Recent speculation that the Bank of Japan (BOJ) might pull back on its program of monetary easing led to a spike in Japanese bond yields. Yields soared from 0.03% to 0.09%. Yes, you read that right, near zero is still soaring. In response, the BOJ offered to buy an unlimited number of bonds on Monday at 0.11%, but found no one willing to sell. It’s an indication that the BOJ is still dead set on pursuing a course of monetary easing and is prepared to pull out all the stops to ensure that that easing does not end anytime soon.
The BOJ, like many other central banks, has set an inflation target of 2 percent. That means that it is intent on seeing prices rise by 2 percent every year, or more than quintupling over the lifetime of the average Japanese. But despite massive monetary inflation over the past several decades, prices in Japan are rising less than the BOJ’s target. That’s not a bad thing for consumers, since inflation steals from them surreptitiously. Yet the BOJ continues to try to pursue its loose monetary policy, with no end in sight.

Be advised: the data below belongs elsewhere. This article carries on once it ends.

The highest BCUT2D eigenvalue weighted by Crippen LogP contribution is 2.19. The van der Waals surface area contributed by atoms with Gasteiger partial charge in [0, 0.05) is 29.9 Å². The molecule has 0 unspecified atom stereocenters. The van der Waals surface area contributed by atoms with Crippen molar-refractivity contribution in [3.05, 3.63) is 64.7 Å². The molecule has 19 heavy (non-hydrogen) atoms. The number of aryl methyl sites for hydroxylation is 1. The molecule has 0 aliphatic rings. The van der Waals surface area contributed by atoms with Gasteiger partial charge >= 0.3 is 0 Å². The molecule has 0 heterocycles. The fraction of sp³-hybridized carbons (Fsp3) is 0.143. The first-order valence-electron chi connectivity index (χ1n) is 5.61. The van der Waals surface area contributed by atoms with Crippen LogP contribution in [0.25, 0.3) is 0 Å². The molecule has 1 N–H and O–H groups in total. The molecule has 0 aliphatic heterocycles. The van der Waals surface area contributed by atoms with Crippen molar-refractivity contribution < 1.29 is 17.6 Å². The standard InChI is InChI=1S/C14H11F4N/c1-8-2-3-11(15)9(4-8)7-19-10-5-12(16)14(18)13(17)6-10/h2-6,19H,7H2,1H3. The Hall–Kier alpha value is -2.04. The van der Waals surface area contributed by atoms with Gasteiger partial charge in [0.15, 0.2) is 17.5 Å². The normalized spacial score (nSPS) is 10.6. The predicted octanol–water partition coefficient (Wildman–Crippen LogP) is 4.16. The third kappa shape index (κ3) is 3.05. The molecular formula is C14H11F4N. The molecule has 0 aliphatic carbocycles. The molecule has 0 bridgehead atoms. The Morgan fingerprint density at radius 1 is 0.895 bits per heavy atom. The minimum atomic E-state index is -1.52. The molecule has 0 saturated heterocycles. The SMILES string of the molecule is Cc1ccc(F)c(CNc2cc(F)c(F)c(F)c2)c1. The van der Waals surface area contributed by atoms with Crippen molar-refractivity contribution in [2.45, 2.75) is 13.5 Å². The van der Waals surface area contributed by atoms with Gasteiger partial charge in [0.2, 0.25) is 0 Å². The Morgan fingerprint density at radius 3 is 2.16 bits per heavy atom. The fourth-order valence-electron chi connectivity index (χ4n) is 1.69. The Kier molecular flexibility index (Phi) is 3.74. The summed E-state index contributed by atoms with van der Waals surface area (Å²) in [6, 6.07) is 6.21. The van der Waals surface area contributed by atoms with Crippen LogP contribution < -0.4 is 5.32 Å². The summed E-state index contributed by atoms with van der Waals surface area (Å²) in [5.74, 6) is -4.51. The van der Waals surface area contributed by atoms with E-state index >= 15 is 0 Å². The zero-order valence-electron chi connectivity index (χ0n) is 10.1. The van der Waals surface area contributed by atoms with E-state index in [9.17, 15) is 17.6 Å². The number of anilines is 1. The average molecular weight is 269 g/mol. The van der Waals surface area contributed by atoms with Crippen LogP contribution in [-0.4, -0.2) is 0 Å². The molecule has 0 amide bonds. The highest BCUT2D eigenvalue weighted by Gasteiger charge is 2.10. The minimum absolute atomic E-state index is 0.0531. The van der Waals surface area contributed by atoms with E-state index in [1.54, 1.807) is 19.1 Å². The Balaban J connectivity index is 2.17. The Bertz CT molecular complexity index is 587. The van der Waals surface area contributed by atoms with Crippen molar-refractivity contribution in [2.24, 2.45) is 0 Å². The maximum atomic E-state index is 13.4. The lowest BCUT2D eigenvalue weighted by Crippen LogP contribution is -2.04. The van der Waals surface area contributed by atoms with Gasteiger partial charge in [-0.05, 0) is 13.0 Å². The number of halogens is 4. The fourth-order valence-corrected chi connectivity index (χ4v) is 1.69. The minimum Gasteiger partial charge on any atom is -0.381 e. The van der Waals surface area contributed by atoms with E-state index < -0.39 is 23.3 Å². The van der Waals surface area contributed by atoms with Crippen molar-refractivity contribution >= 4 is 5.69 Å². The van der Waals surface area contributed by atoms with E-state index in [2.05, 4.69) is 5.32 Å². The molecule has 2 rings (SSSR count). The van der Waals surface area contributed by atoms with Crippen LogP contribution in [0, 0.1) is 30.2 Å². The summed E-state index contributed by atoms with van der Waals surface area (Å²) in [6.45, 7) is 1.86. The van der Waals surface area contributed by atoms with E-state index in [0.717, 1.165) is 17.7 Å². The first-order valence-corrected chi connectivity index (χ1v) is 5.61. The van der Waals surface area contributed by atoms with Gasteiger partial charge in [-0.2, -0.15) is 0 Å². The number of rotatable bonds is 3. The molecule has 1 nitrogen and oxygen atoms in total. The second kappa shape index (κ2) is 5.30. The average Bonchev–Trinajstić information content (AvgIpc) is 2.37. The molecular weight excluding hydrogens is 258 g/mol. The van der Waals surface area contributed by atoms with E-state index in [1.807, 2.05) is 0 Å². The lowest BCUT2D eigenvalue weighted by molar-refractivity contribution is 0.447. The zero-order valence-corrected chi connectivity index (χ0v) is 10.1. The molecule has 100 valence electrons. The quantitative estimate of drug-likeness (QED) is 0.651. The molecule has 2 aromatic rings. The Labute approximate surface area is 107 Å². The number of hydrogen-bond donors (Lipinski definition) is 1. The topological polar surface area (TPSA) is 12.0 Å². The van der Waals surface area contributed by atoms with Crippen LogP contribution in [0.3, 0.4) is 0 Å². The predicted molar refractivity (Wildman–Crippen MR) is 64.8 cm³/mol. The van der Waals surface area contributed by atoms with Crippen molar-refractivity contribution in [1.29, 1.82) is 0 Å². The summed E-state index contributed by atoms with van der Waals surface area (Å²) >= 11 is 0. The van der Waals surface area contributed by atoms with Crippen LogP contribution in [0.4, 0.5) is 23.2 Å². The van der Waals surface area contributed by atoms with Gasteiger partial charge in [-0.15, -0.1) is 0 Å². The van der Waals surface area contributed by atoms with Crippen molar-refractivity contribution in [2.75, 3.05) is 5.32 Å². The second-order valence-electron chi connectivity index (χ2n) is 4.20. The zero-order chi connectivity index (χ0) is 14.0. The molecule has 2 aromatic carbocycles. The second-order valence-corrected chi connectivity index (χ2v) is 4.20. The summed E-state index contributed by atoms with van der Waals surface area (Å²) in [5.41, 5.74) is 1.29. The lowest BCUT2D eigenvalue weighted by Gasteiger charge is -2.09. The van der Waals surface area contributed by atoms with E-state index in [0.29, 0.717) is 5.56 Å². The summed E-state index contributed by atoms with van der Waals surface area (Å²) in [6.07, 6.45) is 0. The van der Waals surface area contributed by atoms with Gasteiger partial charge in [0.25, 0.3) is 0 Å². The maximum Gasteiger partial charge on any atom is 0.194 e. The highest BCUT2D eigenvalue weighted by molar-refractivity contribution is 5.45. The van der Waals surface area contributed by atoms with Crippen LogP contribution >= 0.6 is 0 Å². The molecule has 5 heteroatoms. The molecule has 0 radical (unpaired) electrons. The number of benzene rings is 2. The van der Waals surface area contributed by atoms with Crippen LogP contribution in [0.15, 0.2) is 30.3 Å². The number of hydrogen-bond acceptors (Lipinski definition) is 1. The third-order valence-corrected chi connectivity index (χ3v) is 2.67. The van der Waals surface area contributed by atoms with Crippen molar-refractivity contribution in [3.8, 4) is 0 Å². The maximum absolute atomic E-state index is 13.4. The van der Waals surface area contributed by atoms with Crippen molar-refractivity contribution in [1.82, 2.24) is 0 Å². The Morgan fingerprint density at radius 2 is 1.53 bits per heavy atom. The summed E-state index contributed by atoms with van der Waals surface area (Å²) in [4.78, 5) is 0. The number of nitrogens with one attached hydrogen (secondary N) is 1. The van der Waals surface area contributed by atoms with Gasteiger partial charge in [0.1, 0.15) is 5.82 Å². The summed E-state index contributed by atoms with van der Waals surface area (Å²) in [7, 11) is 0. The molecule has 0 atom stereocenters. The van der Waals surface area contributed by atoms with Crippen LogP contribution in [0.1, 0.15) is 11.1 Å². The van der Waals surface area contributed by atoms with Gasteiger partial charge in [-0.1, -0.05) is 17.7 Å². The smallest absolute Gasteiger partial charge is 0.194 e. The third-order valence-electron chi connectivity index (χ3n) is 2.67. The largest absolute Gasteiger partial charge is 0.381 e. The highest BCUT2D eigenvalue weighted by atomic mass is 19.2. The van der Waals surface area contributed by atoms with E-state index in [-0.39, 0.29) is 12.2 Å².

In the past the BOJ hasn’t been content just to buy bonds, it has purchased stocks as well, to the tune of over $50 billion per year. Because of the increasing interconnectedness of the world financial system, it doesn’t matter as much anymore whether the Fed decides to tighten its policy because continued loose policy in Japan and Europe can affect markets just as much. With a finite supply of stocks and bonds in existence, continued purchases by foreign central banks will continue to affect stock and bond markets even in the face of Fed tightening. That’s something not only for the Fed to think about as it continues its course of action, but also for investors to think about when making their investment decisions.